Mervyn Peake Letters From A Lost Uncle (Methuen l: 72.99) A long-lost tale of a stranded Polar explorer with eerie drawings and spooky text.
THE GOLEM’S MIGHTY SWING James Sturm (Drawn + Quarterly) 0000
A Golem, for those unfamiliar with either the classic silent German film Der Go/em or Jewish history. is a creature created through ancient Kabbalist rituals to protect individuals and communities. In this instance all-Jewish baseball team the Stars of David call on one to save them from being wiped off the pitch by their white racist opponents while touring 19208 America. Sturm scores home runs with his ‘picture novel' of “historical fiction'. describing in compelling fashion the games. the anti-Semeticism and the folk lore. And the fly-leaf covers. sepia tone and old-fashioned newspaper strip-style illustrations heighten the credibility of the whole amazing story. (Miles Fielder)
Seth (Drawn + Quarterly) .00
In celebration of the tenth anniversary of the first publication of writer- artist Seth's semi- autobiographical comic book Pa/ookavi/le. Drawn + Quarterly have re-printed issue one with spanking new shiny silver card cover. But Seth ain't happy: as he writes in his honestly self-deprecating
introduction. ‘this comic book is truly awful'. True. it is as he says. an anecdote (Seth gets beaten up for wearing make-up in public) dressed up as a stOry. and it shows. However. the genesis of Seth's stylish artwork. influenced by 19408 newspaper cartoonists is in evidence. and it looked great back in 1991. Not a much on the Pa/ookavi/Ie of today. but interesting nevertheless.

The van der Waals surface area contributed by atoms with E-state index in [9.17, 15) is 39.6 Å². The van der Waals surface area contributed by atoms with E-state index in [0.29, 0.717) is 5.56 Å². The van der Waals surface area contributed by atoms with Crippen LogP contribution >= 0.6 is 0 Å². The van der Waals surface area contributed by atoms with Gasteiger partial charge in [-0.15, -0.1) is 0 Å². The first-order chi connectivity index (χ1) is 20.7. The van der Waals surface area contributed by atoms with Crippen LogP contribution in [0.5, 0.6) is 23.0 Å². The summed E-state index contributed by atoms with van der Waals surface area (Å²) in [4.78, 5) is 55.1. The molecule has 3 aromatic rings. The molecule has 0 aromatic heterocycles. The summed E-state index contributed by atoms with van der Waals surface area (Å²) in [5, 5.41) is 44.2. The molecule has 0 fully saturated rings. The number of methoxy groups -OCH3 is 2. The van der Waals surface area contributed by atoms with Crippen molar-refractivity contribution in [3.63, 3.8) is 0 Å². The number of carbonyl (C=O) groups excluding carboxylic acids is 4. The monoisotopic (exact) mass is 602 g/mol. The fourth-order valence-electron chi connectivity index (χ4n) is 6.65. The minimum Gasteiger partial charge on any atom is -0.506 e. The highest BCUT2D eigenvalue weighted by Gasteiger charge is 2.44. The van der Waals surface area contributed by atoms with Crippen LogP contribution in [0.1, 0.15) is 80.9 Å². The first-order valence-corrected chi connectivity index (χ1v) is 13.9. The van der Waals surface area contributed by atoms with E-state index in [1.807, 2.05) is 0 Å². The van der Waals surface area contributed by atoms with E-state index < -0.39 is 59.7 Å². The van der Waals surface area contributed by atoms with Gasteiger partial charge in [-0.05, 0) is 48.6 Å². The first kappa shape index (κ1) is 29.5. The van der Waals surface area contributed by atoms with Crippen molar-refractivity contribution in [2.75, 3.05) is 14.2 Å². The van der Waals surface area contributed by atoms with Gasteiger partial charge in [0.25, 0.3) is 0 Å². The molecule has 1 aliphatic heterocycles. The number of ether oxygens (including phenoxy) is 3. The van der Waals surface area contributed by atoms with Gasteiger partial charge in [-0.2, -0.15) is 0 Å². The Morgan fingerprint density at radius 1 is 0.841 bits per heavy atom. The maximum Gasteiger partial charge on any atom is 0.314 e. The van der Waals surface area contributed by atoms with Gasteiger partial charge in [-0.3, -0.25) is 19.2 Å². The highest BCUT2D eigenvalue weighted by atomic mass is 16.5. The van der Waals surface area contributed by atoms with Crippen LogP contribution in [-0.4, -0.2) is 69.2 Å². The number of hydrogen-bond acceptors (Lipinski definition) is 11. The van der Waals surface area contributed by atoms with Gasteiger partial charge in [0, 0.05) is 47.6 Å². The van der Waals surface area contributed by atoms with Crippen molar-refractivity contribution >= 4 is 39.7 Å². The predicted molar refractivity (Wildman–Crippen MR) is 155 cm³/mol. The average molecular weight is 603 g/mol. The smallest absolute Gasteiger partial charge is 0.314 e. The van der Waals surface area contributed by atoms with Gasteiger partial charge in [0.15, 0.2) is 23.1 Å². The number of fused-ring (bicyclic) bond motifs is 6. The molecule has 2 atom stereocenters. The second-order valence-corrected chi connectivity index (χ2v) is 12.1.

SCIENCE FICTION PLANETARY VOLUMES 1 & 2 Warren Ellis, John Cassaday and Laura Depuy (Wildstorm)
These two trade paperbacks collect the first twelve issues of Warren Ellis‘ new sci-ti saga Planetary. Three agents. or as they like to be known ‘mystery archaeologists. examine the world's weirder goings on — kind of the
X-Fi/es with super
powers. Ellis portrays his heroes as dark and mysterious. not giving much away to add to the conundrum. but it just makes them seem shallow and you feel hard pressed to care about characters you know nothing about. Things improve in the second book. but character development is definitely the missing link in these otherwise intriguing conspiracy stories.
ESSAY REINVENTING COMICS
Scott McCloud (Paradox Press) 0...
How do you make a text book on comics interesting? Simple make it into a comic. Scott McCloud. author of the seminal Understanding Comics and acknowledged media expert. returns to talk about what he loves most. In part one he examines comics' place in society and people's perception of the medium as well as the business side of the industry. Part two moves into more theoretical realms. proposing how modern technology. in particular the internet. will revolutionise comics in the near future. And all these complex ideas are put fonrvard through simple black and white drawings. Accessible. thought-provoking and just about the smartest comic around.
Planetary offers shallow but intriguing conspiracy tales
4—18 Oct 2001 THE LIST 107